Praise for Declan Burke: “Burke shows again that he’s not just a comic genius, but also a fine dramatic writer and storyteller.” – Booklist. “Proust meets Chandler over a pint of Guinness.” – Spectator. “Among the most memorable books of the year, of any genre.” – Sunday Times. “A hardboiled delight.” – Guardian. “Imagine Donald Westlake and Richard Stark collaborating on a screwball noir.” – Kirkus Reviews. “A cross between Raymond Chandler and Flann O’Brien.” – John Banville.

Thursday, February 9, 2012

Nobody Move, This Is a Review: SARAH THORNHILL by Kate Grenville

SARAH THORNHILL is the third of a ‘loose trilogy’ of novels Kate Grenville has written about Australia’s colonial past, and the interaction between white - mainly British - settlers and the indigenous native Aboriginal people, although it can easily be read as a standalone novel.
  THE SECRET RIVER, Grenville’s fifth novel, was published in 2006. It concerned itself with a character called William Thornhill, a settler on the Hawkesbury River, investigating how Thornhill evolved from a deported convict to a respectable land-owner. William Thornhill is based in part on Kate Grenville’s great-great-great-grandfather. THE SECRET RIVER won a number of prizes, and was shortlisted for the Booker Prize.
  Grenville subsequently published SEARCHING FOR THE SECRET RIVER, a non-fiction account of the research she did for THE SECRET RIVER, following that up with THE LIEUTENANT (2008). The second in the loose trilogy, it is set 30 years before THE SECRET RIVER, and details the relationship between a soldier and a young Aboriginal girl of the Gadigal tribe. The book is based on the notebooks of the historical figure Lieutenant William Dawes.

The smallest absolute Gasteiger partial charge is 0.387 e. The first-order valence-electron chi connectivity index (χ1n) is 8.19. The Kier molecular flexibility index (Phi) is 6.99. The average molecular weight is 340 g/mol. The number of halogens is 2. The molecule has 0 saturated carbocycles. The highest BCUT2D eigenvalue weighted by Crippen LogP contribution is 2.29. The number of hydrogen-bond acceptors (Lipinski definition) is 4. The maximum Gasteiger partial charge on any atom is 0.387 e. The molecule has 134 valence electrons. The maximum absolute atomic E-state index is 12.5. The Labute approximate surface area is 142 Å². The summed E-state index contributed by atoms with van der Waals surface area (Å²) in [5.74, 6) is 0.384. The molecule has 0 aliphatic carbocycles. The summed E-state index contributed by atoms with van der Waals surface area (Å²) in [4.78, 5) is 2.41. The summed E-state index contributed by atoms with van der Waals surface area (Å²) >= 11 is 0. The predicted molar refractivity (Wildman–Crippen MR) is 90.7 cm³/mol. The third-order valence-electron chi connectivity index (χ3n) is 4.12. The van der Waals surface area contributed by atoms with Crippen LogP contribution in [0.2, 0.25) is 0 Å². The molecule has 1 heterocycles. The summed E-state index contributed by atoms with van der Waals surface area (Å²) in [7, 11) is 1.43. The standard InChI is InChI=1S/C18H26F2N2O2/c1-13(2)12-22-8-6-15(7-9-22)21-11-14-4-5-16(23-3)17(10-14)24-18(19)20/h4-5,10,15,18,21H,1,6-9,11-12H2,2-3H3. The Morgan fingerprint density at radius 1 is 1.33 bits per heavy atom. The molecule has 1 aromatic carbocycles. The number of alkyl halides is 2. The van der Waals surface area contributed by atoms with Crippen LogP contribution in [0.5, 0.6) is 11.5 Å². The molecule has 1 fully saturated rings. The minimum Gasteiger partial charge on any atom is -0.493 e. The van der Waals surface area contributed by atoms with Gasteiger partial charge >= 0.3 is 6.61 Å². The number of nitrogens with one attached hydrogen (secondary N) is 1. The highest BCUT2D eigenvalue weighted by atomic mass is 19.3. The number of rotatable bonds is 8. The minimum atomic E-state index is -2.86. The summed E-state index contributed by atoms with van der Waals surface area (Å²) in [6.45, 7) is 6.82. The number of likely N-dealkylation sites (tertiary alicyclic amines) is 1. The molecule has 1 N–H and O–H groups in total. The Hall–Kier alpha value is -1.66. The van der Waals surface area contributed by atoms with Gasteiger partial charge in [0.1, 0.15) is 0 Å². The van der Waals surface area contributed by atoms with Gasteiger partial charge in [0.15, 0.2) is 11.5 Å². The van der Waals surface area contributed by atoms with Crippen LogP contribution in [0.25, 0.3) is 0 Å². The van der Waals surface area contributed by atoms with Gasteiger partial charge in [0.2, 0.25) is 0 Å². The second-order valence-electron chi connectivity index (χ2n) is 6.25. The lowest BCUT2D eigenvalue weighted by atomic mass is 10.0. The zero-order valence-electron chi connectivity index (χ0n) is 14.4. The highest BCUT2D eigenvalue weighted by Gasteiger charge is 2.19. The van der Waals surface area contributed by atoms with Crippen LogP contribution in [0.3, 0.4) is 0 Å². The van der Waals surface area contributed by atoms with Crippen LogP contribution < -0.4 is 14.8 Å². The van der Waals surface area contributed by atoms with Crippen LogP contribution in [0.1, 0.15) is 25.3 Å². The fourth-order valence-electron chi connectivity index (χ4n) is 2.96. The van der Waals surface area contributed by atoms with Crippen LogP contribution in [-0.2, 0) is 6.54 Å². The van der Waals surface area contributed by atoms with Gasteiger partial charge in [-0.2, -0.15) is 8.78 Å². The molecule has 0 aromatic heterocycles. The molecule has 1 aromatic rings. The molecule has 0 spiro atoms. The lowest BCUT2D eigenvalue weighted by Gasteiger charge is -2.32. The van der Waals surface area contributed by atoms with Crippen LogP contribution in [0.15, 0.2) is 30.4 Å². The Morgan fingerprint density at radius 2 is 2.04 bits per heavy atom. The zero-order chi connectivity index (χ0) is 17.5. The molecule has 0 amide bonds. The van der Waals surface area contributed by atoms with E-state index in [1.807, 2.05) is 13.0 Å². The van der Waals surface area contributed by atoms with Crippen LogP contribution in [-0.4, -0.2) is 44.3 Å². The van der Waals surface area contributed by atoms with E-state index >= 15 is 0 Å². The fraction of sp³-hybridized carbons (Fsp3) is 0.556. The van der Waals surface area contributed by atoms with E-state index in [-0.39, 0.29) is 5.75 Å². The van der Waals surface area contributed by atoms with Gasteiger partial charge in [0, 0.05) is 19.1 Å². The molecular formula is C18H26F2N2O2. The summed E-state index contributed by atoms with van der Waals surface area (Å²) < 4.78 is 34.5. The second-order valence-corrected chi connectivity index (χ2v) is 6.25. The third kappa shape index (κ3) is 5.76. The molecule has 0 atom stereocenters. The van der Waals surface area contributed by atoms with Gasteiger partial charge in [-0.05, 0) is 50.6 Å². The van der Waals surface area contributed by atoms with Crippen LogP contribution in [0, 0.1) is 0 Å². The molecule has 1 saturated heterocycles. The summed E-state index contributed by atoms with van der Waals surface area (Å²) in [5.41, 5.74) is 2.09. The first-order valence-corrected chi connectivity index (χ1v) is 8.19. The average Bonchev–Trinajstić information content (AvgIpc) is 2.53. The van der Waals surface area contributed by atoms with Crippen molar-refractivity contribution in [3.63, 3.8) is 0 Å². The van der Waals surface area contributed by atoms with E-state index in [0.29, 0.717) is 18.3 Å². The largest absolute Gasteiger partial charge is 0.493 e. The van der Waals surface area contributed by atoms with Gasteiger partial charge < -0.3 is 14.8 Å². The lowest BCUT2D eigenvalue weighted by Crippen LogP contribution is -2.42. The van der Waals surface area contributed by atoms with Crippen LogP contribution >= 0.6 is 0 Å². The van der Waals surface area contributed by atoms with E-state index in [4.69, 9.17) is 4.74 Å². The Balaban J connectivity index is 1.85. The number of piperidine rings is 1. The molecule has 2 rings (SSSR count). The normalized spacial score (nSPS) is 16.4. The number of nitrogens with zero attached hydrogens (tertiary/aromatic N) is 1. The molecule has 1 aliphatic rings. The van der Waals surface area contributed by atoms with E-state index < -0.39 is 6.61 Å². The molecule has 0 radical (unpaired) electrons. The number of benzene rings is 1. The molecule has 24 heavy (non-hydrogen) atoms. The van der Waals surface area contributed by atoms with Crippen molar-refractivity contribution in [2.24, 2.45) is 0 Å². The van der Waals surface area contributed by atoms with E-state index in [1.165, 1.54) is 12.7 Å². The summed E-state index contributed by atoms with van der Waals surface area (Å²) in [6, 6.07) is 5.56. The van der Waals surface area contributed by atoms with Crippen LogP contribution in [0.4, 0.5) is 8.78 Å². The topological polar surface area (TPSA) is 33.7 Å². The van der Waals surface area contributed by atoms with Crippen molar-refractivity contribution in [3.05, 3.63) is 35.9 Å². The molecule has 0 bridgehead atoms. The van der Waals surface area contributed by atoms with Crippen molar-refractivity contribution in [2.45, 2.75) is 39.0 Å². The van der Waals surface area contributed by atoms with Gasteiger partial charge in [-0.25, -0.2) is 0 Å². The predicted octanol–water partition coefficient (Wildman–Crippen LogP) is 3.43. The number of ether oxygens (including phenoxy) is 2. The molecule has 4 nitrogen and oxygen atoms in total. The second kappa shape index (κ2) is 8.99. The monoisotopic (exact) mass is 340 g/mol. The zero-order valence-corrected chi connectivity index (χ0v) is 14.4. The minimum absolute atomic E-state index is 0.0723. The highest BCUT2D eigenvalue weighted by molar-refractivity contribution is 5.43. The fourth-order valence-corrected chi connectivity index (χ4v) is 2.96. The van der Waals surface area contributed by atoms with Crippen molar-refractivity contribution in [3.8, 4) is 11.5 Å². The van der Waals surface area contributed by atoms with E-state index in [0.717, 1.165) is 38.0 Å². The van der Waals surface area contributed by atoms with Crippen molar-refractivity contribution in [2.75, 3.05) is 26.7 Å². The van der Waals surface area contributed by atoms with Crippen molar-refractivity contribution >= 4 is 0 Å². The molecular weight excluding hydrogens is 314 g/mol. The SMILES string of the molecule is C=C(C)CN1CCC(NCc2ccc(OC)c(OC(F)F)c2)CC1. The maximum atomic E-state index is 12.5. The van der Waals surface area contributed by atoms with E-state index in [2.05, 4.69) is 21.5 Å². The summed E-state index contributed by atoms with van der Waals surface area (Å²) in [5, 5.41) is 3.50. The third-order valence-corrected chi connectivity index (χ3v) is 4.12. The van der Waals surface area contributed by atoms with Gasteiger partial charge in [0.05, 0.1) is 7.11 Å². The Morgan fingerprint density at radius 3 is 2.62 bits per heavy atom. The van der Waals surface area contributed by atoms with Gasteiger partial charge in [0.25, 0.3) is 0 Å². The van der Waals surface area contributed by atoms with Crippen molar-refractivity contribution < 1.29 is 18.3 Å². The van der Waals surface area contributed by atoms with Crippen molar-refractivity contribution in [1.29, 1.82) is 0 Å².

SARAH THORNHILL (2011) follows on directly from THE SECRET RIVER. Sarah Thornhill is William Thornhill’s daughter, and is in part based on Grenville’s great-great-grandmother. Other characters in the novel, including Jack Langland and John Daunt, are also based on historical figures.
  Essentially, the story is a coming-of-age tale, with Sarah’s experience of her pioneer life shaped but by no means defined by her relationships with three men: her father, her lover and her husband. But while the story does concern itself with the vagaries of very different kinds of love, the ‘secret river’ of the first in the trilogy’s novels refers to the Aboriginal bloodline and history that has been carried down through the generations since Australia was first colonised, and Grenville is at pains to explore the fraught relationship between black and white in early Australia.
  Essentially, she is putting human faces on the colonial experience, and while her settler characters are for the most part very sympathetically drawn (apart from those guilty of class snobbery), there is no doubt that her true sympathies lie with the displaced and dispossessed natives.
  In terms of her style, Grenville (who has previously won a number of literary prizes, and was shortlisted for the Booker Prize for THE SECRET RIVER) has set herself something of a challenge in terms of allowing Sarah Thornhill narrate this story. Sarah is the daughter of a prosperous landowner, but is nonetheless uneducated in terms of a classical education. Despite this, Grenville gives Sarah a unique way of seeing the world, and allows her to express herself in an earthy kind of poetry. It’s a fine line to tread, but Grenville strikes a beautiful balance; Sarah is not so given to flowery utterances that we fail to believe in her, but her thought process is interesting enough, and so evocatively delivered, that she quickly becomes an enthralling character.
  Sarah’s pragmatism, meanwhile, is reflected in the descriptions of the Australian Outback. Grenville doesn’t neglect to mention the mud and the dust, the flies, the loneliness of its vastness, but neither does she fail to give its raw beauty its full due.
  All told, SARAH THORNHILL offers a unique voice telling a fascinating story against a turbulent and occasionally harrowing backdrop. Warmly recommended. - Declan Burke

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